The spearhead was Rocco Schiavone, adapted from Antonio Manzini’s books, which premiered in fall 2016 on Rai Due. At the time the channel was undergoing a revamp to attract younger viewers, including new types of fiction, under director Ilaria Dallatana. A third season has now been commissioned on the back of its success. The show has also done brisk international business in the hands of Beta Film.
“We can say that Schiavone has been for us and for Beta Film the first product really able to cross the Alps and appeal to an audience beyond Italy,” comments Rinaldo. International sales for the show have so far topped €2m (US$2.27m).
“That’s an important figure because it goes beyond that first wave of Italian products such as Gomorra – the show that helped to finally switch the spotlight back on to Italian content,” says Rinaldo. Buyers range from platforms like Starz to Germany’s generalist pubcaster ARD, where it has been lined up for a primetime slot in early 2019, says Rinaldo. “That’ll be the first time in 20 years, since [mafia drama] La Piovra,” he notes.
Cross Productions has continued down this path, following up with Il Cacciatore, based on a true story of Italian prosecutor and mafia hunter Alfonso Sabella. Rinaldo says the objective with the drama was to get closer to the true crime genre circulating globally at that time, such as Narcos. The series launched on Rai Due earlier this spring and a further two seasons have already been commissioned.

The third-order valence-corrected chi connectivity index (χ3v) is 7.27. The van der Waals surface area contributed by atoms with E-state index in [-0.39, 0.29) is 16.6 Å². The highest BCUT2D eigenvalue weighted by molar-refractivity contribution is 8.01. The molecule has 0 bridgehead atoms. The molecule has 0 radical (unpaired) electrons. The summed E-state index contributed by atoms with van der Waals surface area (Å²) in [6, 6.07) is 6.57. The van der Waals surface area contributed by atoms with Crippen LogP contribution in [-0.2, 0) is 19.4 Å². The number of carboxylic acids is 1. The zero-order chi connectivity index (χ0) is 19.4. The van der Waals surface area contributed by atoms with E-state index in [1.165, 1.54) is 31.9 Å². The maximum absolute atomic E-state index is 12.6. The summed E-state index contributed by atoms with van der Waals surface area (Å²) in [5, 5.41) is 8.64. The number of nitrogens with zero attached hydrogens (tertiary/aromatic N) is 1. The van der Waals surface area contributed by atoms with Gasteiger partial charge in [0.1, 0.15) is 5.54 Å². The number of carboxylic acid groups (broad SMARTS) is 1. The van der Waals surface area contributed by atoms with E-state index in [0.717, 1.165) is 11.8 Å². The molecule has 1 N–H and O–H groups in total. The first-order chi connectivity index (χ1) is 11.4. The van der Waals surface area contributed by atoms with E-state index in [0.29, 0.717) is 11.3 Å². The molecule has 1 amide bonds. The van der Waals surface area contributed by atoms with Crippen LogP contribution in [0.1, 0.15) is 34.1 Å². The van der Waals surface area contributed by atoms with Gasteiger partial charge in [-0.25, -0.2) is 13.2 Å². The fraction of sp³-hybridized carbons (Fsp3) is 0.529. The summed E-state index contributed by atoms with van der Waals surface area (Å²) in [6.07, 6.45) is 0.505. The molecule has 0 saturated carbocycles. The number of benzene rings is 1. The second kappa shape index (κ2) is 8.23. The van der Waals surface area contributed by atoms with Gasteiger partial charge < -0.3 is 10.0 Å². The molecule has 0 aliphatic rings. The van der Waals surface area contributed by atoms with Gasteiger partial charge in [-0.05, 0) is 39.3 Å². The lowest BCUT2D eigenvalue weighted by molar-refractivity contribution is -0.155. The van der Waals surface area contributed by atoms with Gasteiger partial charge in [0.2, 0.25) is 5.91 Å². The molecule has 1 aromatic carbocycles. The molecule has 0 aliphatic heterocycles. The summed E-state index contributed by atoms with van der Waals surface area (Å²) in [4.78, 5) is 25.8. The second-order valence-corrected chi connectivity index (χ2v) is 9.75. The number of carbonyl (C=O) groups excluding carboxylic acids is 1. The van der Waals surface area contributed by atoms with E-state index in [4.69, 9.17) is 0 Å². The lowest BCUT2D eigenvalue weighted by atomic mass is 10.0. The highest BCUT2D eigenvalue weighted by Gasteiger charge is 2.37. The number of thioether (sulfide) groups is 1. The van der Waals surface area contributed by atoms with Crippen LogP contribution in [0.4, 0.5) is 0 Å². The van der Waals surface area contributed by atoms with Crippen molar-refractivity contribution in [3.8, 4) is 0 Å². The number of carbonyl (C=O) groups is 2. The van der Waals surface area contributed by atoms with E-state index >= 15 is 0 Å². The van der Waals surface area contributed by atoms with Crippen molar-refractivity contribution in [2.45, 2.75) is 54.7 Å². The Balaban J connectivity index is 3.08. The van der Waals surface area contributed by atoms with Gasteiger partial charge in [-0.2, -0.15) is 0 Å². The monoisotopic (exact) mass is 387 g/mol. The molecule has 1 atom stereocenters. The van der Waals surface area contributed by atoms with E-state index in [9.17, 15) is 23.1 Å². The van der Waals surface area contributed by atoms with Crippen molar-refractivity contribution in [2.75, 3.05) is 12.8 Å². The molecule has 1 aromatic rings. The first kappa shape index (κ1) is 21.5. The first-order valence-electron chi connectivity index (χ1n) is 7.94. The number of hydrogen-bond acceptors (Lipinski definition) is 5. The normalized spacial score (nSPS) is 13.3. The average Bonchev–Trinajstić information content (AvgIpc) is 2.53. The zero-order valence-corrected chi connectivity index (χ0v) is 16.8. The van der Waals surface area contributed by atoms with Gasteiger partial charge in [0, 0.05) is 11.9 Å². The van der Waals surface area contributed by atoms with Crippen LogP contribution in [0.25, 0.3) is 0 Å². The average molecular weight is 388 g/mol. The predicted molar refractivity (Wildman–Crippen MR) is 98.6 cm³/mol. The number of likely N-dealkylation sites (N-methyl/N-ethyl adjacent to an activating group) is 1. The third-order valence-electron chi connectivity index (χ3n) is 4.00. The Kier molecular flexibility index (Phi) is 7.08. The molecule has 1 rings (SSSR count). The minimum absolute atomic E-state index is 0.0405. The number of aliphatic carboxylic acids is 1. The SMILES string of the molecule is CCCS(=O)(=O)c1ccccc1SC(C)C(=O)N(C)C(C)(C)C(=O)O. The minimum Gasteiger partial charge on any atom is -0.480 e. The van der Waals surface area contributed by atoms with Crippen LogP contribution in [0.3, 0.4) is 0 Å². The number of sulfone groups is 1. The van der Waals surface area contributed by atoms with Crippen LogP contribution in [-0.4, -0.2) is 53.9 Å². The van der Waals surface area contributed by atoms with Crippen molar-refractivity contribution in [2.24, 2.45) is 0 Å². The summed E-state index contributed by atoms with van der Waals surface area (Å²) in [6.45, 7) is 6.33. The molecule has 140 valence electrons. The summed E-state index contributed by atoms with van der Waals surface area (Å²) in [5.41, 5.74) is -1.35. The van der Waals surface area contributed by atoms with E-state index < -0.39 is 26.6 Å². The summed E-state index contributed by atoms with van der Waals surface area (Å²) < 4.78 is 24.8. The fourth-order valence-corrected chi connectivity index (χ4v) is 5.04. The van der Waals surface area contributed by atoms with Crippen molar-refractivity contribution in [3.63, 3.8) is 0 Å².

“Since then, our strategy has been increasingly concentrated on products that, first and foremost, target different audiences, locally and eventually also internationally,” he says.
Il Cacciatore is based on the true story of mafia hunter Alfonso Sabella
Those international ambitions are already bearing fruit with its current project, Wolfsburg. “We’re developing it and both Netflix for Germany and Rai are onboard as equal coproduction partners,” says Rinaldo.